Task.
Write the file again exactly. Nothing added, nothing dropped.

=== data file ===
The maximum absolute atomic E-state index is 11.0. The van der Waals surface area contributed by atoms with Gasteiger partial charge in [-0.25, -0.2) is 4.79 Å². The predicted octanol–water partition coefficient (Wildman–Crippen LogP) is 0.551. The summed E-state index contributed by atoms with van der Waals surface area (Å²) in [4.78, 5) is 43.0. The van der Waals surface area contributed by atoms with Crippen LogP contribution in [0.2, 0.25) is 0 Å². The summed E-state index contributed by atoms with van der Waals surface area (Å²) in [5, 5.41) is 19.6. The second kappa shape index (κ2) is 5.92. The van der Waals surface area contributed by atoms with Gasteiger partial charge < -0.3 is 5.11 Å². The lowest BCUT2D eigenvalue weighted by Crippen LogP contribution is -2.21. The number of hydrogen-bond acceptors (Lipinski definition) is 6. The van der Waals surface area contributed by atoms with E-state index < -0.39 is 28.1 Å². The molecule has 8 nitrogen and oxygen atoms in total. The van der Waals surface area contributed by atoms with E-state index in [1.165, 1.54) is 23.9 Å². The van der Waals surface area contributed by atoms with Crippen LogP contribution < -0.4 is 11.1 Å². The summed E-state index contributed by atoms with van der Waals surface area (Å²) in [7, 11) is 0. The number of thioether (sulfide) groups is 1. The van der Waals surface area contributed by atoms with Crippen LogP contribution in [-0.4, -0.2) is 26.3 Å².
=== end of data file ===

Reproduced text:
The maximum absolute atomic E-state index is 11.0. The van der Waals surface area contributed by atoms with Gasteiger partial charge in [-0.25, -0.2) is 4.79 Å². The predicted octanol–water partition coefficient (Wildman–Crippen LogP) is 0.551. The summed E-state index contributed by atoms with van der Waals surface area (Å²) in [4.78, 5) is 43.0. The van der Waals surface area contributed by atoms with Crippen LogP contribution in [0.2, 0.25) is 0 Å². The summed E-state index contributed by atoms with van der Waals surface area (Å²) in [5, 5.41) is 19.6. The second kappa shape index (κ2) is 5.92. The van der Waals surface area contributed by atoms with Gasteiger partial charge < -0.3 is 5.11 Å². The lowest BCUT2D eigenvalue weighted by Crippen LogP contribution is -2.21. The number of hydrogen-bond acceptors (Lipinski definition) is 6. The van der Waals surface area contributed by atoms with E-state index < -0.39 is 28.1 Å². The molecule has 8 nitrogen and oxygen atoms in total. The van der Waals surface area contributed by atoms with E-state index in [1.165, 1.54) is 23.9 Å². The van der Waals surface area contributed by atoms with Crippen LogP contribution < -0.4 is 11.1 Å². The summed E-state index contributed by atoms with van der Waals surface area (Å²) in [7, 11) is 0. The number of thioether (sulfide) groups is 1. The van der Waals surface area contributed by atoms with Crippen LogP contribution in [-0.4, -0.2) is 26.3 Å².